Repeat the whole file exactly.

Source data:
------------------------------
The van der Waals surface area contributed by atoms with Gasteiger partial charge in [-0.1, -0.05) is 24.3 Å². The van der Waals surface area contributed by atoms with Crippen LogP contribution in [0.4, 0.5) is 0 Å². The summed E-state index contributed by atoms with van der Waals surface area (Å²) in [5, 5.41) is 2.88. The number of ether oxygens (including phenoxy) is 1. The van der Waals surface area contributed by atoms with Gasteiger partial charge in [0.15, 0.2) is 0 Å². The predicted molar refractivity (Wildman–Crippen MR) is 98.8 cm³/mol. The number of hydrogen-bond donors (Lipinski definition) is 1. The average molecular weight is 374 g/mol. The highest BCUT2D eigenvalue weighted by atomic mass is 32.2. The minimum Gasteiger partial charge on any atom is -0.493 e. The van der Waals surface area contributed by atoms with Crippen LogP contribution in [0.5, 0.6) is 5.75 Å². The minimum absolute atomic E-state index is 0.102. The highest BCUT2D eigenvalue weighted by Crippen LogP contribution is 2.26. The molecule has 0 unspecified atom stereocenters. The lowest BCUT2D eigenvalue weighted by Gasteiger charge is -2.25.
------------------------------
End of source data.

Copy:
The van der Waals surface area contributed by atoms with Gasteiger partial charge in [-0.1, -0.05) is 24.3 Å². The van der Waals surface area contributed by atoms with Crippen LogP contribution in [0.4, 0.5) is 0 Å². The summed E-state index contributed by atoms with van der Waals surface area (Å²) in [5, 5.41) is 2.88. The number of ether oxygens (including phenoxy) is 1. The van der Waals surface area contributed by atoms with Gasteiger partial charge in [0.15, 0.2) is 0 Å². The predicted molar refractivity (Wildman–Crippen MR) is 98.8 cm³/mol. The number of hydrogen-bond donors (Lipinski definition) is 1. The average molecular weight is 374 g/mol. The highest BCUT2D eigenvalue weighted by atomic mass is 32.2. The minimum Gasteiger partial charge on any atom is -0.493 e. The van der Waals surface area contributed by atoms with Crippen LogP contribution in [0.5, 0.6) is 5.75 Å². The minimum absolute atomic E-state index is 0.102. The highest BCUT2D eigenvalue weighted by Crippen LogP contribution is 2.26. The molecule has 0 unspecified atom stereocenters. The lowest BCUT2D eigenvalue weighted by Gasteiger charge is -2.25.